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History, The Early Republic

Vicente Guerrero, Iturbide, criollos, Antonio Lopez, opposing factions

Mexico was unprepared for the task of creating a new republic. Civil war had destroyed both social stability and the economy. Tax revenue fell to disastrously low levels as the economy struggled to revive. Moreover, few had the political experience to bind the nation together. Regional elites viewed with suspicion any attempt by Mexico City to establish a degree of central control. Deciding the actual role of the federal government required time and debate. The first constitution, promulgated in 1824, gave state legislators the power to elect both the president and the vice president. As a result, a series of weak presidents struggled to form an effective government.

During this time, Mexico’s political elite began to divide into two opposing factions: conservatives and liberals. The conservatives favored a highly centralized government, even a dictatorship if necessary, and wanted to maintain the Catholic Church’s power and control of educational facilities. The conservative faction was composed primarily of church leaders, rich landowners, criollos, and army officials. The liberals wanted a federation of states that was not strictly controlled by a central government. They also sought to limit the power of the Catholic Church, foster public education rather than church-controlled education, and institute social reforms.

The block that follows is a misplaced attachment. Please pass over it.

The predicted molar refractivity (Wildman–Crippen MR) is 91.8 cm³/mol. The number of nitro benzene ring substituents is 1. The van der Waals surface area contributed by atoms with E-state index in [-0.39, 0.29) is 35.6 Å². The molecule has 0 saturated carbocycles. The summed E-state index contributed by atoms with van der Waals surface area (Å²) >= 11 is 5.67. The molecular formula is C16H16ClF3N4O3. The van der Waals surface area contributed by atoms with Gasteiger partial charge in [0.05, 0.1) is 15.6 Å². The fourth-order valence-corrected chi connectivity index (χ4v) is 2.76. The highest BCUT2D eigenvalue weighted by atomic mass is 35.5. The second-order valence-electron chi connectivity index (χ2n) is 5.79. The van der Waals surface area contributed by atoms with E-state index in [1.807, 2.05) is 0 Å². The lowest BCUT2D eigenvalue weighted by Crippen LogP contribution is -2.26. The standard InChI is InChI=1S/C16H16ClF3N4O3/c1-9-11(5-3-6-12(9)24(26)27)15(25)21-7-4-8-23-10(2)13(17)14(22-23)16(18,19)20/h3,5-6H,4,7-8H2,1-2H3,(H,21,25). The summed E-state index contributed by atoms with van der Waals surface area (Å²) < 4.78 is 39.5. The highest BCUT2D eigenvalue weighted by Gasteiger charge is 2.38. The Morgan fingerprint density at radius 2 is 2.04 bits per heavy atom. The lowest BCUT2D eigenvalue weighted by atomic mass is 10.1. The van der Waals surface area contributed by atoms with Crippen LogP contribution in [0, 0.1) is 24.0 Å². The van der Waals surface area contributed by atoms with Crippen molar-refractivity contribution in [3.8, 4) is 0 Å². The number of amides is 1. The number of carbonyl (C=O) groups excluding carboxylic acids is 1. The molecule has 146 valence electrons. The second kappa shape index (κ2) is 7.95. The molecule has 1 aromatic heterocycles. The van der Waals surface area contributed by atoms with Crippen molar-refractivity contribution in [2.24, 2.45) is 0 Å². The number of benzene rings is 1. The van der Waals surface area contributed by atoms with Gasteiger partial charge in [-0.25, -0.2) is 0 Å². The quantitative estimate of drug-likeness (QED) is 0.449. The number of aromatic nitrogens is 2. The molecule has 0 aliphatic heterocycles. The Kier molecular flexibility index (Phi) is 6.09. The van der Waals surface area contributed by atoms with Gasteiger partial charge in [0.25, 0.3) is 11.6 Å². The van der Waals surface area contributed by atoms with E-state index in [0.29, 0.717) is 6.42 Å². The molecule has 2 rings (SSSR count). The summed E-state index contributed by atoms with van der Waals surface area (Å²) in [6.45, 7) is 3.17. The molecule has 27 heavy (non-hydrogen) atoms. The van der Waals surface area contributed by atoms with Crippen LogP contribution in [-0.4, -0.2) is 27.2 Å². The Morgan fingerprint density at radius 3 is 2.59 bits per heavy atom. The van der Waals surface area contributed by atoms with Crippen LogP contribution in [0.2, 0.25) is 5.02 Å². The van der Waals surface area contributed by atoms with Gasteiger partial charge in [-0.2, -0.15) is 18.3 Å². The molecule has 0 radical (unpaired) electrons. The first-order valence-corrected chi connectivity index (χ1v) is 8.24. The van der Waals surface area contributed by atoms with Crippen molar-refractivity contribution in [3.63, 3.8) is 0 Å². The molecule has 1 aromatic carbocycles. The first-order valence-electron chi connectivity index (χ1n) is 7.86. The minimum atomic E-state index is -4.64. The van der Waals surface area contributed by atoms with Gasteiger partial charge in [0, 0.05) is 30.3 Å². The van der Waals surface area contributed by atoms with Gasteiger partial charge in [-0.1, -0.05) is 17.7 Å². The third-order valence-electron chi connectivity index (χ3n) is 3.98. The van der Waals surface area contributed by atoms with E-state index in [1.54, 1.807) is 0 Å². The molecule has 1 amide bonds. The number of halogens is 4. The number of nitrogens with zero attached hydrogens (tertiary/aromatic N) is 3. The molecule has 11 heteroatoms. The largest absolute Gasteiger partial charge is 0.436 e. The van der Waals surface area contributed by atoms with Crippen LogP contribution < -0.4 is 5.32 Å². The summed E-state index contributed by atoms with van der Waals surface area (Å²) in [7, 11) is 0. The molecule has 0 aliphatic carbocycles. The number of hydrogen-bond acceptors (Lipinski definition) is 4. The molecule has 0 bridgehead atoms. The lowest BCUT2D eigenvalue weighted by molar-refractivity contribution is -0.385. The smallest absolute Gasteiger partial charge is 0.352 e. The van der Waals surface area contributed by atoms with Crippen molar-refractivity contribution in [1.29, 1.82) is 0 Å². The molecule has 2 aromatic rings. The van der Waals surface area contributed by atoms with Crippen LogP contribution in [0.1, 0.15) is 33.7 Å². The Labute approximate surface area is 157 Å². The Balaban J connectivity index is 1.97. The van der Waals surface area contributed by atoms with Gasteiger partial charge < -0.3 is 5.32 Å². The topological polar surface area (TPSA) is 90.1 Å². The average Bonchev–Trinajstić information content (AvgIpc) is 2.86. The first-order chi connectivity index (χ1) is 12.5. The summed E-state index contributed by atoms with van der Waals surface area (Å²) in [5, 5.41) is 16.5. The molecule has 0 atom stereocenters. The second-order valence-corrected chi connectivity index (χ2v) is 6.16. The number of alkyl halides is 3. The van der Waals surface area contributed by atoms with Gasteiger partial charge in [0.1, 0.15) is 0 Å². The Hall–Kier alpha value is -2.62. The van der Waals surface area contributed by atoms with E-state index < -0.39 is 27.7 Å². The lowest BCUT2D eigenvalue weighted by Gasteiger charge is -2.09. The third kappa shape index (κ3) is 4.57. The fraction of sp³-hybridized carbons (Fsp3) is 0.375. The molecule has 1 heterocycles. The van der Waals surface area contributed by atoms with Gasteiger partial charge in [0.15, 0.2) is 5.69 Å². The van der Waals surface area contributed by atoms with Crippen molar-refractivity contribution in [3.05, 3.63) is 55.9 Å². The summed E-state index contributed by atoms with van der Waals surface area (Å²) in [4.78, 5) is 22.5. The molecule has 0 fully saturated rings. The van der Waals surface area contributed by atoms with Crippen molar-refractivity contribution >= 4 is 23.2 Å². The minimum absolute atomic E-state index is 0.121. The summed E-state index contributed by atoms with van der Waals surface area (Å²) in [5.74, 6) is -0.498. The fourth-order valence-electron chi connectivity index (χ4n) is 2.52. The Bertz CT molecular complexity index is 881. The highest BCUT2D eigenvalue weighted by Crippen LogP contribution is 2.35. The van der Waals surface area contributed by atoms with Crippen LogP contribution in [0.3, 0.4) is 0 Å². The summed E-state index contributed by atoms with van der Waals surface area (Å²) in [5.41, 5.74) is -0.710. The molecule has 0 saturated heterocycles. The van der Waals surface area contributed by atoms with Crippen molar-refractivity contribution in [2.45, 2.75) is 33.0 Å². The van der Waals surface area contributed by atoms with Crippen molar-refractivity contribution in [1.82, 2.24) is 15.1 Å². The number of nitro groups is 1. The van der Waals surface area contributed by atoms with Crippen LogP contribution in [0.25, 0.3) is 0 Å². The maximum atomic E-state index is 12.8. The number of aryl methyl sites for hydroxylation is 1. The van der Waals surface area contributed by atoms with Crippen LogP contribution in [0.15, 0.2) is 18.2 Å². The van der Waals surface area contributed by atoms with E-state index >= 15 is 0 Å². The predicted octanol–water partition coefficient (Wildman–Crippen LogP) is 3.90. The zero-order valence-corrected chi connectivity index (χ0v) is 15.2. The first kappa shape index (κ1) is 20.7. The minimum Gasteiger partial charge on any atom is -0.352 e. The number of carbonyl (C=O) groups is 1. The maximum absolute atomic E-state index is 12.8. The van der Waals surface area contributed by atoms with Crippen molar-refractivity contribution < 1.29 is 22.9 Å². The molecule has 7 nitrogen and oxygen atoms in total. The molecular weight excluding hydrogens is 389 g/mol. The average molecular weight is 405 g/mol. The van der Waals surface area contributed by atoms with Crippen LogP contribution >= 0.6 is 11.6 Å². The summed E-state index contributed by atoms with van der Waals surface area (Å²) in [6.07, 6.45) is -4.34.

Vicente Guerrero, who had become a leader in the liberal faction, became president in 1829, but was shot and killed in 1831 by forces led by conservative political and military leader Anastasio Bustamante. Revolt followed revolt until 1833, when Antonio Lopez de Santa Anna, a military commander, was elected president. Santa Anna—who had led the military revolt that brought down Iturbide and the short-lived Mexican Empire—was a man of considerable egotism, energy, and intelligence. Shortly after he came to power, his policies involved the new republic in war over the future of Texas.



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